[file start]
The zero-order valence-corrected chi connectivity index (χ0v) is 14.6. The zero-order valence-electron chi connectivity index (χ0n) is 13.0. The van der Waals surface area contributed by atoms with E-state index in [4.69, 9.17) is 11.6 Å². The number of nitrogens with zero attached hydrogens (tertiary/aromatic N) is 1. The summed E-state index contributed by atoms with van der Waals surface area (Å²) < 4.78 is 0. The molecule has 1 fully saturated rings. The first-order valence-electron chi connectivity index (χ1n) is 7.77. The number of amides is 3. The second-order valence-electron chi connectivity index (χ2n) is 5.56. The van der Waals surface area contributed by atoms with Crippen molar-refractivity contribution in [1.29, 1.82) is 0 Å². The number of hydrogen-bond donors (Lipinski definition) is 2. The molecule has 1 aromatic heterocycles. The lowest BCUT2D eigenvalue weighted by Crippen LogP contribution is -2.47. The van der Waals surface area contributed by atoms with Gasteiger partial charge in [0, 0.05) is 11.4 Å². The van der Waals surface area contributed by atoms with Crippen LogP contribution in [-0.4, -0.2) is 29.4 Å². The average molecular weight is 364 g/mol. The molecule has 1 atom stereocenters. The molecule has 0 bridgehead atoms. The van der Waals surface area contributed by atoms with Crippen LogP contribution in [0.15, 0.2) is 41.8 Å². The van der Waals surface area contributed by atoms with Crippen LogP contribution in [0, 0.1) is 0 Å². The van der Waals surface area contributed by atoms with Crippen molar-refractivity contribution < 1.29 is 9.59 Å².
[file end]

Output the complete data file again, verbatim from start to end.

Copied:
The zero-order valence-corrected chi connectivity index (χ0v) is 14.6. The zero-order valence-electron chi connectivity index (χ0n) is 13.0. The van der Waals surface area contributed by atoms with E-state index in [4.69, 9.17) is 11.6 Å². The number of nitrogens with zero attached hydrogens (tertiary/aromatic N) is 1. The summed E-state index contributed by atoms with van der Waals surface area (Å²) < 4.78 is 0. The molecule has 1 fully saturated rings. The first-order valence-electron chi connectivity index (χ1n) is 7.77. The number of amides is 3. The second-order valence-electron chi connectivity index (χ2n) is 5.56. The van der Waals surface area contributed by atoms with Crippen molar-refractivity contribution in [1.29, 1.82) is 0 Å². The number of hydrogen-bond donors (Lipinski definition) is 2. The molecule has 1 aromatic heterocycles. The lowest BCUT2D eigenvalue weighted by Crippen LogP contribution is -2.47. The van der Waals surface area contributed by atoms with Gasteiger partial charge in [0, 0.05) is 11.4 Å². The van der Waals surface area contributed by atoms with Crippen LogP contribution in [-0.4, -0.2) is 29.4 Å². The average molecular weight is 364 g/mol. The molecule has 1 atom stereocenters. The molecule has 0 bridgehead atoms. The van der Waals surface area contributed by atoms with Crippen LogP contribution in [0.15, 0.2) is 41.8 Å². The van der Waals surface area contributed by atoms with Crippen LogP contribution in [0, 0.1) is 0 Å². The van der Waals surface area contributed by atoms with Crippen molar-refractivity contribution < 1.29 is 9.59 Å².